Here’s a snippet from a piece I wrote last week on corners that would make sense for the Eagles in the second round:

Aside from his pure physical talent, Melifonwu is also one of the smartest corners entering this year’s draft. He plays with great eye discipline and he diagnoses route concepts effectively. He knows when to break on the ball and his size gives him a great chance at either intercepting it or breaking it up.”

Melifonwu fills an obvious need for this team and he brings great upside to the position. Taking this guy in the second round would be a great selection by Roseman.

Round 3 (pick 70)

Tay Gowan, UCF CB

Cornerback is the biggest need on this team, and if a guy like Tay Gowan falls into the third round, there’s no harm in doubling up on the position within the first 100 picks.

Like Melifonwu, Gowan is a big corner who likes to get physical at the line of scrimmage. At UCF, Gowan played a mix of press-man and cover 3 shell, which are two concepts that Gannon will likely implement in his defense. Gowan uses his size to attack balls in the air, recording seven pass breakups and two interceptions on 50 targets in 2019.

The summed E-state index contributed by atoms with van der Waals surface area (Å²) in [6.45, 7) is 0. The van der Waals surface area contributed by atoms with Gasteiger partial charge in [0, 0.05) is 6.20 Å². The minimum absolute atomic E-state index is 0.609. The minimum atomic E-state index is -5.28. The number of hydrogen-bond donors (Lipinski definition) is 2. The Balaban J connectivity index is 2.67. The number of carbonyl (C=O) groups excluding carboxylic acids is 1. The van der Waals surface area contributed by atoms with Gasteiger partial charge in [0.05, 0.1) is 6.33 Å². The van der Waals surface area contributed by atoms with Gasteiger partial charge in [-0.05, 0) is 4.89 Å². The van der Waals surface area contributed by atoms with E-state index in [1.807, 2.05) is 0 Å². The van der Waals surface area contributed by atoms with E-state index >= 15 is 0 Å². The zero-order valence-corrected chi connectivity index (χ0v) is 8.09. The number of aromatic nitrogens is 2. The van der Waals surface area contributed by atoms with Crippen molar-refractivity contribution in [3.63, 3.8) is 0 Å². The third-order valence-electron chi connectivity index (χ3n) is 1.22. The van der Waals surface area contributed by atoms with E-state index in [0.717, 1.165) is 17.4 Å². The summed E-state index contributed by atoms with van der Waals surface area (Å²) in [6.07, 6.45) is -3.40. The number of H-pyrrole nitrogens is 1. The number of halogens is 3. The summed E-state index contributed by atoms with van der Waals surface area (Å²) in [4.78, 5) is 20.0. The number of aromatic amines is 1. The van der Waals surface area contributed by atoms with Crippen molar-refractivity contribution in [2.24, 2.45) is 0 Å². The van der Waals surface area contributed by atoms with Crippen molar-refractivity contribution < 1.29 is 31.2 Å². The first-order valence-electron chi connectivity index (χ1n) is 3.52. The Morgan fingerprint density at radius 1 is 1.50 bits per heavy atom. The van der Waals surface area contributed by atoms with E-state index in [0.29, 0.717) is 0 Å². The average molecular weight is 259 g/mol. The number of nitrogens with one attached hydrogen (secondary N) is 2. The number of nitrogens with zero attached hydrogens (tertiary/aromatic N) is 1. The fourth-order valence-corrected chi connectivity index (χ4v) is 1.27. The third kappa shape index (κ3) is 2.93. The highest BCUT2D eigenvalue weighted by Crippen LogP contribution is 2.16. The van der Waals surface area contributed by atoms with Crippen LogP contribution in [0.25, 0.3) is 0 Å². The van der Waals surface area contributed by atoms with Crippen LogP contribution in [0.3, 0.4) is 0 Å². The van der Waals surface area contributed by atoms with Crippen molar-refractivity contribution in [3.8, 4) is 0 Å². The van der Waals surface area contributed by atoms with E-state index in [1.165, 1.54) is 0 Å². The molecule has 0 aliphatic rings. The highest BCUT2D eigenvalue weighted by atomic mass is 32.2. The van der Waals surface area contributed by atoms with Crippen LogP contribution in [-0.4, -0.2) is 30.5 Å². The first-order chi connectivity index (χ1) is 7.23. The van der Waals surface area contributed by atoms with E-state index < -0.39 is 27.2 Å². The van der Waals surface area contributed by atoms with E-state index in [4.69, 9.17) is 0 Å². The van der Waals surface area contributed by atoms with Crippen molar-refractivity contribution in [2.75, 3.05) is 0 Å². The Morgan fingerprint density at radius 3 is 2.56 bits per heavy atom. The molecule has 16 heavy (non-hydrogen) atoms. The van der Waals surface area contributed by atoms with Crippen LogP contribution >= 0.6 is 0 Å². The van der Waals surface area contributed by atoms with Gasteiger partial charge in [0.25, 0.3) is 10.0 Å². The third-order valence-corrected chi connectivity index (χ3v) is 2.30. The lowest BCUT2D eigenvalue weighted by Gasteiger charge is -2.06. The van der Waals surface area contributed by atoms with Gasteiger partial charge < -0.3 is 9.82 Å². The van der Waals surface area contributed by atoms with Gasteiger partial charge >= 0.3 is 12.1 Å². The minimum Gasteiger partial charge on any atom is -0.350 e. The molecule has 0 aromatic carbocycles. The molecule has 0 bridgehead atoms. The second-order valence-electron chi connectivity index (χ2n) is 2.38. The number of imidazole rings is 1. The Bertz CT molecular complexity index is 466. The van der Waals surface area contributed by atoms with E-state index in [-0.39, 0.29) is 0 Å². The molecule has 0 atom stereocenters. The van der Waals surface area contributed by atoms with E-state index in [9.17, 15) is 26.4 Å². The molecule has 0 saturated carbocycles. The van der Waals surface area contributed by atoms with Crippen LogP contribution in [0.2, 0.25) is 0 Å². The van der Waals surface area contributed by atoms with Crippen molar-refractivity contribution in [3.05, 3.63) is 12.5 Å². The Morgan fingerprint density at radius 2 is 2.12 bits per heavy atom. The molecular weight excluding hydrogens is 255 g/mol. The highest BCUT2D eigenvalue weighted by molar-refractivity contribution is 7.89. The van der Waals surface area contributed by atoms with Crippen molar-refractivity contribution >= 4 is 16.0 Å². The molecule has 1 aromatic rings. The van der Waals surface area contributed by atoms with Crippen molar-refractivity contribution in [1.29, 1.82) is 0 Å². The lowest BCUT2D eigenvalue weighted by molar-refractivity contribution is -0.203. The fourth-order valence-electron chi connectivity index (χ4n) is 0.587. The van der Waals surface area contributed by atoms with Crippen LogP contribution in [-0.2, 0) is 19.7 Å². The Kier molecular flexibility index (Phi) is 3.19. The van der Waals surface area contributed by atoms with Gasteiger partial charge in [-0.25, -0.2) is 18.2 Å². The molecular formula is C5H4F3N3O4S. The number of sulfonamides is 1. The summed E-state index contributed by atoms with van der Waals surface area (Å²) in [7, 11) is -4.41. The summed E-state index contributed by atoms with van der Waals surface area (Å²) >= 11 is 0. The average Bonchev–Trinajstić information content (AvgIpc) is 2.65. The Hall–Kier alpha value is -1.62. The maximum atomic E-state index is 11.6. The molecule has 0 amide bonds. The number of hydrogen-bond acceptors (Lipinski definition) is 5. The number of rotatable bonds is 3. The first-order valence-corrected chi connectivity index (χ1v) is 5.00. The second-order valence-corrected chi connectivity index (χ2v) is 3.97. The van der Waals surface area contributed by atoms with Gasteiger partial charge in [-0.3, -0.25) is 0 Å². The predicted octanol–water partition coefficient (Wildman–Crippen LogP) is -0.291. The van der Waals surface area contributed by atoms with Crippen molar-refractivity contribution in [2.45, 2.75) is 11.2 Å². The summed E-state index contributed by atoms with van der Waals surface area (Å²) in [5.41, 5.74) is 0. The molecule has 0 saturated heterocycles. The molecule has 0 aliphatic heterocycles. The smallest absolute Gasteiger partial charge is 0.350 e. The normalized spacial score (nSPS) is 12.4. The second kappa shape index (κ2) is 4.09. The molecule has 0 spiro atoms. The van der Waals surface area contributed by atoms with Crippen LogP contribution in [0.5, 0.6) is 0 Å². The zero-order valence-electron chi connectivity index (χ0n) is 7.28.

While his lack of experience will turn some off — he only played one year of FBS ball after transferring from a JUCO — he has all the tools to be a starting corner in this league. While Melifonwu will start from day one, Gowan is someone who adds depth immediately and after Slay leaves in a year or so, he should be ready to take the reigns.

Round 3 (pick 84)

Jamar Johnson, Indiana S

When I mentioned that I reached for certain players in my last mock, Jamar Johnson in the second round was the pick I was talking about in particular. I love what he brings to the table, it’s just not worth it to take him as high as 37. But at 84th overall in the third round, say no more.

Johnson bring great instincts to the position and he’s your prototypical pass coverage safety. He did a great job roaming the backend in Indiana as a split safety, which is likely the role we’ll ask him to play here in Philly. He lead Indiana in interceptions in 2020 with four, two of which came against Ohio State’s Justin Fields.